American numismatics is a highly developed collecting area that, especially compared to numismatics of other countries, is way ahead of its time. One area where this is very obvious is the “obsession” that American collectors have with grades. The 1-70 system developed by William Sheldon is uniquely American and only in the past few years has this system spread to other countries, often being received with resentment from old timers and frowned eye-brows (at best) by more open-minded collectors. Yet, American collectors (and grading companies) have gone even further, introducing such grading terms as “Full Bell Lines” and “Full Bands”, indicating the strike and overall quality of certain type of coins. One such designation is “Full Steps”, and in this article we will take a look at this unique designation used when grading Jefferson Nickels.
The Jefferson Nickel was introduced in 1938 and replaced the Buffalo Nickel design which had been in use since 1913. On the obverse it features a bust of Thomas Jefferson, while on the reverse his home, Monticello, is prominently featured. Numismatists have discovered that the steps are often weakly struck, and for many years fully struck steps (“full steps”) are rare to virtually non-existent. This article will take a brief look at why full steps are so coveted and some of the rarest issues to find with full steps, which constitute of some of the few true key date Jefferson Nickels, since not a single issue can be considered to be a rarity or even a scarce coin in most grades.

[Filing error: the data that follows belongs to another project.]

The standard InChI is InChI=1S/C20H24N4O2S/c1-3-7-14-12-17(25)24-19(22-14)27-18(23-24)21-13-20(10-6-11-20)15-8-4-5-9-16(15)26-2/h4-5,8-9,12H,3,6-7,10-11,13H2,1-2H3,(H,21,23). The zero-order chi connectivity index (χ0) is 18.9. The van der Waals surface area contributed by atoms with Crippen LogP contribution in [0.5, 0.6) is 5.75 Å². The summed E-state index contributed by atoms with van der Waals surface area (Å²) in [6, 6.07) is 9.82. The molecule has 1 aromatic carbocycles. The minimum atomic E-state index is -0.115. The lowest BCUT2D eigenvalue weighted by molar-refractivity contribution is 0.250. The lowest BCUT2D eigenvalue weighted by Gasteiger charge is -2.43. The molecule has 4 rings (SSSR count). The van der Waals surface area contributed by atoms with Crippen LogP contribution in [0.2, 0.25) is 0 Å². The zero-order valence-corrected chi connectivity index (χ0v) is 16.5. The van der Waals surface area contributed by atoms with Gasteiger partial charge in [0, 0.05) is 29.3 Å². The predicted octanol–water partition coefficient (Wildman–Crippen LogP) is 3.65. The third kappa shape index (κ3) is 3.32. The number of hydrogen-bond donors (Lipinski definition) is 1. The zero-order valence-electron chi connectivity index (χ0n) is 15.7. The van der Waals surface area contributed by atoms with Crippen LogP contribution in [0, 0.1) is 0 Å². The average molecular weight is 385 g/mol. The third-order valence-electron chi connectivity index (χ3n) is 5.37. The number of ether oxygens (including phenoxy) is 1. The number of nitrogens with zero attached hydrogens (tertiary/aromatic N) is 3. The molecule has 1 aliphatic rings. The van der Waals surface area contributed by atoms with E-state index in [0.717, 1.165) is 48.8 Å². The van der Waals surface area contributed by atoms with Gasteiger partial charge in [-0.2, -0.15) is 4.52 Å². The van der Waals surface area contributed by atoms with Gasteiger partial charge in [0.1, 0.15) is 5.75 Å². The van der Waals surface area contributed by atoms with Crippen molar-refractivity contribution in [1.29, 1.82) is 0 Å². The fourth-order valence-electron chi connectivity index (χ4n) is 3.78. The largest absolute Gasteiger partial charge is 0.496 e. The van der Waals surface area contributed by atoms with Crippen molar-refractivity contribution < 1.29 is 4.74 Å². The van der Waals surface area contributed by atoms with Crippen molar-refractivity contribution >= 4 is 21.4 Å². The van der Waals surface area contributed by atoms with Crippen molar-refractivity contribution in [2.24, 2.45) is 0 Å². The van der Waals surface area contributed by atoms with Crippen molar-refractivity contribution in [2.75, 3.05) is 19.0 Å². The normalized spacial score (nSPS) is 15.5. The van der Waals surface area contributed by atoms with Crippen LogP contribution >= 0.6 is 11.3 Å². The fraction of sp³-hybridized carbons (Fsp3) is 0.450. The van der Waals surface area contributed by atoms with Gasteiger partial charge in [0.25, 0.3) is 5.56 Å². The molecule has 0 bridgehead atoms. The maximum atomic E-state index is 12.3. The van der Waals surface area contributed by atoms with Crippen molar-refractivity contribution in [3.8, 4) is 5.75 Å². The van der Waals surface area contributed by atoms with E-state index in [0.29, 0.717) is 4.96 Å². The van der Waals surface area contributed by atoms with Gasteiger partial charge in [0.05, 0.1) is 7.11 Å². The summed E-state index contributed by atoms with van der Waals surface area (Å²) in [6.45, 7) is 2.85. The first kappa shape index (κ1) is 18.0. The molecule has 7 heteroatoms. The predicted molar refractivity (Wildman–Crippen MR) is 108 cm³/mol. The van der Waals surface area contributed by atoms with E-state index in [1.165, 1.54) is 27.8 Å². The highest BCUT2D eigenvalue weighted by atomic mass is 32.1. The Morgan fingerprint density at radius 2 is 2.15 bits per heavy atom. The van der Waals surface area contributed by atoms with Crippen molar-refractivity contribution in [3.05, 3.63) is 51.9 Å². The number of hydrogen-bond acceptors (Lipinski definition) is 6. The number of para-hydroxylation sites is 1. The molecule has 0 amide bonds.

A Brief History
Strike had always been a problem for the nickel when the Jefferson Nickel was introduced in 1938. Due to the hardness of the metal, die cracks, breaks, and cuds were extremely common in the Shield Nickel series, and while the Liberty and Buffalo nickel designs still exhibited occasional damage from the use of the dies, they were not quite that common. However, weak strikes were still very common on any nickel, including the Jefferson Nickels and as the determining factor collectors have chosen to focus on the steps of Monticello. These are often the weakest struck thanks to the position, which is exactly opposite of Jefferson’s hair, the highest point on the obverse.
Focusing on the strength of the steps was an important point to some collectors as early as the 1940’s, but “step collecting” as it is sometimes referred to didn’t really take off until the 1970’s, with it having been a slow progress and still a very specialized area of the Jefferson Nickel market. PCGS and NGC started designating full step Jefferson Nickels (each using slightly different and in the case of NGC later revised standards) in the late 1990’s and together with the Registry Set Program collecting full step Jefferson Nickels has become more popular than ever.